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Fresh-cut apple pilot a success, says USDA

by Joan Murphy | September 27, 2009
WASHINGTON -- The U.S. Department of Agriculture plans to expand the fresh-cut apple pilot program to more states and test baby carrots after working out the kinks of its successful pilot project.

From March 27 to June 30, USDA worked with vendors who helped deliver fresh-cut apple slices to kids in school districts in California, Michigan, North Carolina, New York and Pennsylvania. USDA purchased more than 3 million pounds of fresh-cut apple slices in two-ounce bags in an attempt to boost fresh fruit consumption with more convenient packages.

"From the feedback we've received, the fresh-cut pilot program is a tremendous achievement and extraordinarily popular with the schools," Robert Keeney, deputy administrator for the Agricultural Marketing Service's Fruit & Vegetable Programs, said in a press statement.

After a rocky start during the bidding process, AMS awarded contracts to apple vendors on March 24. The companies that participated in this year's pilot program were Farmington Fresh Sales LLC, Fresh Innovations, Global Purveyors LLC, Peterson Farms Inc. and HMC Group Marketing Inc.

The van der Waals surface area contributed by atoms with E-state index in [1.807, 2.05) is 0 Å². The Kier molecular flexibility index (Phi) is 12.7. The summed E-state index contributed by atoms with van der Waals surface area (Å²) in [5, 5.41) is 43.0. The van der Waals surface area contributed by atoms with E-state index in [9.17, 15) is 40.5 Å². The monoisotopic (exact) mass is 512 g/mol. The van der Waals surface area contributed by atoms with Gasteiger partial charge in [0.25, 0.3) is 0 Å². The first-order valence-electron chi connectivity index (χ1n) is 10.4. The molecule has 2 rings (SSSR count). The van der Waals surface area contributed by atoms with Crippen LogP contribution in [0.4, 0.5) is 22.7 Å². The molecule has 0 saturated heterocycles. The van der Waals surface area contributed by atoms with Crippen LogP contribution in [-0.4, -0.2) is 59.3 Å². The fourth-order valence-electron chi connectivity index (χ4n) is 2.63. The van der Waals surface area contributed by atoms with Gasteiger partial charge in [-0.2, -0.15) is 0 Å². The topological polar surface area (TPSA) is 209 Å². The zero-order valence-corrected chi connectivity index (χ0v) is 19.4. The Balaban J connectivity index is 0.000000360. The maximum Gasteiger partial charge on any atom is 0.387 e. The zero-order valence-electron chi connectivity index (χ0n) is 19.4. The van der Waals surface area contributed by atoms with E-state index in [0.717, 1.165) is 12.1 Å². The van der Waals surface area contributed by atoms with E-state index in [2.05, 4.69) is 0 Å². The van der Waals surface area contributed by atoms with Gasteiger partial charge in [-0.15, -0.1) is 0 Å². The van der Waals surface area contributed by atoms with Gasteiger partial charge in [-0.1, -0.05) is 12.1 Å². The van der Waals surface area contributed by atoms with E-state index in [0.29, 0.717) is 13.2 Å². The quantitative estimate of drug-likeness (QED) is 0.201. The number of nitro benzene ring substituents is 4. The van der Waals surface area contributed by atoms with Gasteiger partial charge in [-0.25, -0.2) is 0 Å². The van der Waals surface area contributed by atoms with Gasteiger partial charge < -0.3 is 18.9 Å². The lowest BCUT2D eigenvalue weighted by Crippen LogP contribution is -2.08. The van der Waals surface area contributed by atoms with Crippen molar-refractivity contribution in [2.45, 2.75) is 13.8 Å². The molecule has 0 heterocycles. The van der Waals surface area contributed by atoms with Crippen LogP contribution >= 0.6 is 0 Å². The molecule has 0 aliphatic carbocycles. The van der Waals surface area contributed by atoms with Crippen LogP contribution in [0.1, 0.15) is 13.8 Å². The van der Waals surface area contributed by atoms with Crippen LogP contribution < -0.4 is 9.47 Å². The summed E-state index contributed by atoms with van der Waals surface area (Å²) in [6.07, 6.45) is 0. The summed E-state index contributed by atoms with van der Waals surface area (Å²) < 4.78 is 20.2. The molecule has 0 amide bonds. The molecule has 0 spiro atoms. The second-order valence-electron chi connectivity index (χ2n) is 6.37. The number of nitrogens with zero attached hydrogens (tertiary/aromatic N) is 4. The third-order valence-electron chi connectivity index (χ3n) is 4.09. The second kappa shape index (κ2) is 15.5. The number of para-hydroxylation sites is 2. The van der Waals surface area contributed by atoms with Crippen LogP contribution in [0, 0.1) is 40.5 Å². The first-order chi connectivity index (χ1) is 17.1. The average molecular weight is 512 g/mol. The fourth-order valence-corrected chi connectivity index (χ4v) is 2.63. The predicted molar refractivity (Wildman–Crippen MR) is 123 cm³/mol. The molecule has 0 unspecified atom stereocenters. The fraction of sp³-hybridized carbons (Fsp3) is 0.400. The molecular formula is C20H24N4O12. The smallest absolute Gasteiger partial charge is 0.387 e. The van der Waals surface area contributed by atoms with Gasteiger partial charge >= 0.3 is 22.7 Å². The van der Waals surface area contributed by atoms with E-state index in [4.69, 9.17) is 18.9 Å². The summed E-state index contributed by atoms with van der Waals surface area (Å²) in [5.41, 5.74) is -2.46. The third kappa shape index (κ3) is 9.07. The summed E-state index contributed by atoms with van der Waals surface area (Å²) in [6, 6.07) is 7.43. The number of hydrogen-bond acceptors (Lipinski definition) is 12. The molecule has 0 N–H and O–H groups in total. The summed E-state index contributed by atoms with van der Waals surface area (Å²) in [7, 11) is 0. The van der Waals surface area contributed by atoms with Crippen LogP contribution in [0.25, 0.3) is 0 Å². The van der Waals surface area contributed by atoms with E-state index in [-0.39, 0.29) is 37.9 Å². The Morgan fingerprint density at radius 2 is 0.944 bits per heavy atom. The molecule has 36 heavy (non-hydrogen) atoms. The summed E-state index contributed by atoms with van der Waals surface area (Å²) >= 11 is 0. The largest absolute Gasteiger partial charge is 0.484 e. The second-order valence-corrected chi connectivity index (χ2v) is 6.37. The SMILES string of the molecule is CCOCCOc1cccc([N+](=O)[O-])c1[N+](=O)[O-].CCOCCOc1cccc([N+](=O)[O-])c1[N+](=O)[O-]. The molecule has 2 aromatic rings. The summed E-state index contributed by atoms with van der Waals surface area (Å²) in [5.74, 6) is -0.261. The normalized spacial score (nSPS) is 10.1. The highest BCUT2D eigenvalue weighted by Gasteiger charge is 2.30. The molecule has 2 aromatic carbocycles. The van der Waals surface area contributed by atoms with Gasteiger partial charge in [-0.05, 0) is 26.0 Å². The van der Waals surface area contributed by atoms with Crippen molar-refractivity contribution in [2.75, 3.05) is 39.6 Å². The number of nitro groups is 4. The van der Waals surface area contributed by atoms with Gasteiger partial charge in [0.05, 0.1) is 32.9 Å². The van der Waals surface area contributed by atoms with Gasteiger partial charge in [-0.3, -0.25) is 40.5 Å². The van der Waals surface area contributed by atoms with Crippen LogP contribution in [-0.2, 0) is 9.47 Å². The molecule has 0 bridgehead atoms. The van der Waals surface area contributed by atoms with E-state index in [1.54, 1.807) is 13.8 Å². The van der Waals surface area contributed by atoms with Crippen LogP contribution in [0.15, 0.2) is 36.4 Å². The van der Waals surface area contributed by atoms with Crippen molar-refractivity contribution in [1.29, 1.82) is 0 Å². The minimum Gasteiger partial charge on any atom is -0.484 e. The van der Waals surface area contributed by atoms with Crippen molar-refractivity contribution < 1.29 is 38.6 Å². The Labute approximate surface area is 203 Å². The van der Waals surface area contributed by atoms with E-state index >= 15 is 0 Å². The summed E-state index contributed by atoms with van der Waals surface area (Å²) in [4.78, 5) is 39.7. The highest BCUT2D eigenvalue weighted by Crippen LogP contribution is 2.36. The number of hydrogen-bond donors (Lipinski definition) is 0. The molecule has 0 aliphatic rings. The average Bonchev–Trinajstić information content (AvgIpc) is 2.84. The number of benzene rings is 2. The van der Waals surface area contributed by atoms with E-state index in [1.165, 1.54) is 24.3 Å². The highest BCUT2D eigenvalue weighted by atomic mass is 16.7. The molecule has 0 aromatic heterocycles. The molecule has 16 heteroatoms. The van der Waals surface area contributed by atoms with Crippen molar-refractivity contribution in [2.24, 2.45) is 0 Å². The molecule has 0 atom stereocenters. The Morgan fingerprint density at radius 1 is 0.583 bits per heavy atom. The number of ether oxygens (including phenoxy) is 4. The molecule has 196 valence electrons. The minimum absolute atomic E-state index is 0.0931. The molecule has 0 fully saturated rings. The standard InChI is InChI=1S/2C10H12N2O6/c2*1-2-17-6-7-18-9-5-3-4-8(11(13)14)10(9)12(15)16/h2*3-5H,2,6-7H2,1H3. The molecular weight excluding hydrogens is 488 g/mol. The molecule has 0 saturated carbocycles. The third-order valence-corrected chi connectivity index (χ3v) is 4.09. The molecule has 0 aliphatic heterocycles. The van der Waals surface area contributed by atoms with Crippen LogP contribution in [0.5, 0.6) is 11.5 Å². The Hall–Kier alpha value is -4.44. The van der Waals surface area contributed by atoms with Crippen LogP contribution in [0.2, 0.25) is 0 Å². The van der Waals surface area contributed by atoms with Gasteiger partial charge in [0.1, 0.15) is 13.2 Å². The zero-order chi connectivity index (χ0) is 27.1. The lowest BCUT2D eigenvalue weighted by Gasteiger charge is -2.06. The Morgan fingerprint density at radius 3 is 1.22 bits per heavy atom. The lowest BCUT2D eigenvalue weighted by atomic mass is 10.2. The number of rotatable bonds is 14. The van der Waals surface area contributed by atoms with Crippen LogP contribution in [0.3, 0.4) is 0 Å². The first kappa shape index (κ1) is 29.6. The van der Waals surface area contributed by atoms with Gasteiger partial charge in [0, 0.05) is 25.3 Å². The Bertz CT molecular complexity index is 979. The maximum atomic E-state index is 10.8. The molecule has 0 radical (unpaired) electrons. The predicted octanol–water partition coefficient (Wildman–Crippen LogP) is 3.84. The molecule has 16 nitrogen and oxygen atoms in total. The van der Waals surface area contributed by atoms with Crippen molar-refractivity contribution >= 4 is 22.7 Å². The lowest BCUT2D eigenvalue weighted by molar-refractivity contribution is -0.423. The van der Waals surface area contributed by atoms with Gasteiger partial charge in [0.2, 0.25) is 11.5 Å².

"We usually purchase canned and frozen foods that can be stored for months on end," said Ron Ulibarri, administrative supervisor at AMS' Commodity Procurement Branch.

But fresh-cut apple slices with a 14-day shelf life posed a new challenge, he told The Produce News.

First, the pilot program had to work out the quantity of apple slices schools could use in a reasonable period of time before the product would spoil. Instead of a truckload of commodities, AMS opted for 100 cases at a time to draw down, he said. Vendors were not paid until schools used up their 100 cases, he explained.

The program demanded close communication between the vendor and the distributor. Vendors would need to make regular contract with distributors to make sure they could slot their product, he said. Fresh-cut apple slices need to be in cold storage and moved quickly, said Mr. Ulibarri. "It takes a lot of coordination."

But the coordination appears to have paid off for schools participating in the pilot program.

"It's one of the best things that USDA has done," said Pavel Matustik, chief administrative officer of the Santa Clara Valley School Food Services Agency near Los Angeles. "It's wonderful because the kids love it, it's well-spent money, it's healthy and it helps our program."

The next step is to expand the fresh-cut apple pilot to five more states from January until June 2010.

"Additionally, we've been involved in discussions with the Food & Nutrition Service and industry experts to introduce baby carrots during the 2009-10 school year," said Mr. Keeney.